The National Archaeological Museum of Taranto is among the most important in Italy; it was established in 1887 as a result of the urbanization of the area east of the Navigable Canal of Taranto with the construction of the Borgo Umbertino. This intervention caused the discovery and – unfortunately – also the dispersion and destruction of many archaeological materials from the Greek and Roman city and from the adjoining necropolis. Just to protect the antiquities found, the archaeologist Luigi Viola was sent to Taranto who obtained the establishment of a museum in the former convent of the Alcantarini Friars.
Built shortly after the mid-eighteenth century, the building was enlarged and rearranged in various stages, starting in 1903, the era of reconstruction of the facades based on a design by Guglielmo Calderini, while the northern wing was designed by Carlo Ceschi and built between 1935 and 1941.
From 1998 the renovation works that led to the completion of the National Archaeological Museum of Taranto – MArTa with the preparation of the second floor of the museum (inaugurated on July 29, 2016). The exhibition itinerary, which takes into account the characteristics of the materials of the museum collection and the possibility of referring most of the finds to the excavation contexts, illustrates the history of Taranto and its territory from Prehistory to the early Middle Ages, developing diachronically from the second to the first floor: prehistoric and protohistoric period, Greek period (not to mention the issues of dynamic relations with the pre-Roman indigenous world), Roman period, late antiquity and early medieval period.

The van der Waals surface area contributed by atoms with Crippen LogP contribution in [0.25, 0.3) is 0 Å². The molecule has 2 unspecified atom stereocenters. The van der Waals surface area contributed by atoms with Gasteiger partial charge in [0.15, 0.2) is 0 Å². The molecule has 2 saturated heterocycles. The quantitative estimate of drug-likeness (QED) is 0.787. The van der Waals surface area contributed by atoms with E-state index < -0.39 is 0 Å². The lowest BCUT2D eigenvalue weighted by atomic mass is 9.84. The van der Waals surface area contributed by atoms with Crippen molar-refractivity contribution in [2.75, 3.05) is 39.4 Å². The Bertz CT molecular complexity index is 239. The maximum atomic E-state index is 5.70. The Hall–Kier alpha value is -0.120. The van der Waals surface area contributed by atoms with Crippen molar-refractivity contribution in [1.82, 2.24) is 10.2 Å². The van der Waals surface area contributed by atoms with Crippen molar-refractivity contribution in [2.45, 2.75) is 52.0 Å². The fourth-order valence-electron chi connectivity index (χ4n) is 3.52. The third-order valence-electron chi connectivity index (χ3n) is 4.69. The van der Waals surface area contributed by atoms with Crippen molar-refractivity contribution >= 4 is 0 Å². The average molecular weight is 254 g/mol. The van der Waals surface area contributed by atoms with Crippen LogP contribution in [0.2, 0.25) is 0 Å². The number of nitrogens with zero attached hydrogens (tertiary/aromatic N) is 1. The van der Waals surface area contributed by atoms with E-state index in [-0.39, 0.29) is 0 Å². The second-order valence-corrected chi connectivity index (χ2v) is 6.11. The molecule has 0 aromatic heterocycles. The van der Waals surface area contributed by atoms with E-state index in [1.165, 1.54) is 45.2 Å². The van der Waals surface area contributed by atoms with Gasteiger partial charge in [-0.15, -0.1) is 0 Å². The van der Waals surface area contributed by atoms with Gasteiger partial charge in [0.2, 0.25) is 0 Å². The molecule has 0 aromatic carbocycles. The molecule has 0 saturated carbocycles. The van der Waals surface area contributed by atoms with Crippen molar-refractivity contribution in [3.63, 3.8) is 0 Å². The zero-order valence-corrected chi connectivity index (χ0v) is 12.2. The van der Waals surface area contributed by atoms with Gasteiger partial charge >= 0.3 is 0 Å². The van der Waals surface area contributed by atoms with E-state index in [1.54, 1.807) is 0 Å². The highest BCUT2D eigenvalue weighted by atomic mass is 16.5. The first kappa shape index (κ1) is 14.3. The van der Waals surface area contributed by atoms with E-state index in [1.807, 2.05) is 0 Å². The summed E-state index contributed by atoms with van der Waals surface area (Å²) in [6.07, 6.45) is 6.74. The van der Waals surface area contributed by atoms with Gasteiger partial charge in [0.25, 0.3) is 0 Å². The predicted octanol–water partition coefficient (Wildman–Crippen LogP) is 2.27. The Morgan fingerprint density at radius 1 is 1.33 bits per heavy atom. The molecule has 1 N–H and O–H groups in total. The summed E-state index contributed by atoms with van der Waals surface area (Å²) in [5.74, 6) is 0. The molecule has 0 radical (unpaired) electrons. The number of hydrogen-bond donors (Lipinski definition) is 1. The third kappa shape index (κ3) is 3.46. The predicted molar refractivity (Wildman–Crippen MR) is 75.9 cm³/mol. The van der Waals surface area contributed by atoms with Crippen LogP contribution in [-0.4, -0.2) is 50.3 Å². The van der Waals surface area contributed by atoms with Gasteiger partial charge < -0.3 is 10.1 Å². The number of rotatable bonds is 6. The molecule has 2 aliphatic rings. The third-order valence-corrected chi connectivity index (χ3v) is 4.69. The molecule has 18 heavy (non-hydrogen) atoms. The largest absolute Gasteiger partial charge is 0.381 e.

The route starts from the second floor which shows the most ancient phases of the history of the settlement in Puglia (Paleolithic and Neolithic) to reach the foundation of the Greek colony and the classical and Hellenistic city.
The National Archaeological Museum of Taranto, on the mezzanine floor, also has a collection of paintings which in 1909 flowed into the collections of the Royal Museum of Taranto for testamentary dispositions of Monsignor Giuseppe Ricciardi, bishop of Nardò, who wanted to donate them to his hometown.
In addition to a beautiful Byzantine icon and a weeping Sorrow on zinc plate, the other eighteen paintings, all with religiously inspired subjects, are oil paintings on canvas and are framed between the seventeenth and eighteenth centuries.
Most of the other paintings are part of the Neapolitan production, with attributions to the school of Luca Giordano, Andrea Vaccaro and Francesco De Mura. The most recent paintings, the Addolorata between Saints Nicola and Barbara and the Deposition, were instead referred to an Apulian artist, Leonardo Antonio Olivieri of Martina Franca.
The National Archaeological Museum of Taranto offers visitors a varied cultural program aimed at various target audiences, including visitors with disabilities. An educational room, located on the ground floor of the museum, houses educational activities for schools, children and adults.
The museum has a cloister, a place of events and educational activities.
All the museum contents and signage elements are present in two languages: Italian and English.